Madrid's magnificent bullring is considered one of the most important in the world and guests can travel there to see fights by the greatest matadors of our time.
From about 1915 to 1920, the city of Madrid saw a huge rise in popularity of the sport of bullfighting. They soon found that it would be necessary to build a grand, new bullring that would accommodate the spectators who were now crowding the small ring at Carretera de Aragon.
Architect Jose Espeliu was chosen to design the new bullring. A wealthy family donated the land and the first stone was placed in 1922. It was completed seven years later and the inaugural bullfight was eventually held in June 1931.
Plaza de Toros de Las Ventas was designed and
constructed in the Mozarabic style. Such architecture is found only in the northern portions of Spain and is the product of architects and craftsmen who were refugees from the formerly Moorish south. Features of Mozarabic architecture include horseshoe-shaped arches and ribbed domes. This building also features pottery "incrustations" of the shields of all the provinces of Spain.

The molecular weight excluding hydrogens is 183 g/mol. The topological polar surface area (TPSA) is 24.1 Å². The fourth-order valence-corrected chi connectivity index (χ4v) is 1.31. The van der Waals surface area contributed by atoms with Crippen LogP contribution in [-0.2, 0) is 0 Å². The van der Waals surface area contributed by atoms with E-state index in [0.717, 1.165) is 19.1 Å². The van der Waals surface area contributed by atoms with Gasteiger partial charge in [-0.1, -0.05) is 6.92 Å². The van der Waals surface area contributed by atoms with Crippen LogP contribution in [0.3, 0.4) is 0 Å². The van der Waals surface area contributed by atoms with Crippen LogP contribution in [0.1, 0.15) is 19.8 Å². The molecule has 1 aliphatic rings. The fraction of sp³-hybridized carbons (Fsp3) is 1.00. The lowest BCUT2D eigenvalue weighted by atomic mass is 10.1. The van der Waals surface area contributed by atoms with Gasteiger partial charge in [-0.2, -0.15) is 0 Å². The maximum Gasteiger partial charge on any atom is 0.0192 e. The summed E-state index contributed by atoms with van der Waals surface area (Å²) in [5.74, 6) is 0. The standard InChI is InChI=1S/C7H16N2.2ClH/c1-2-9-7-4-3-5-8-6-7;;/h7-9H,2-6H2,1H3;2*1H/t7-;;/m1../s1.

The arena is 60m (about 200 feet) in diameter and the seats are divided into "tendidos", which are groups of 27 rows arranged around the arena. Where you sit
will depend upon how much you pay for your ticket. Seats situated out of the hot Madrid sun are cheaper than those with no exposure to the sunlight. Those that are closer to the arena - of course - also cost more. In the 10th tendido, you'll find the Official Box, where the show's director sits, as well as any visiting dignitaries. The box is extremely ornate and boasting the same Mozarabic decorative architecture that you find on the exterior of the Plaza de Toros.
The bullring has five gates from which the bulls enter the arena. The Puerto Grande or "Big Door" - also dubbed the Door of Madrid - is the most revered as it is the exit door used by successful matadors who have won their fight. Eight corrals also surround the arena.
Plaza de Toros de Las Ventas is also home to a chapel and a small hospital with two operating rooms - in case of emergency. The chapel was designed by architect Manuel Muñoz Monasterio and built in a classic Mexican style.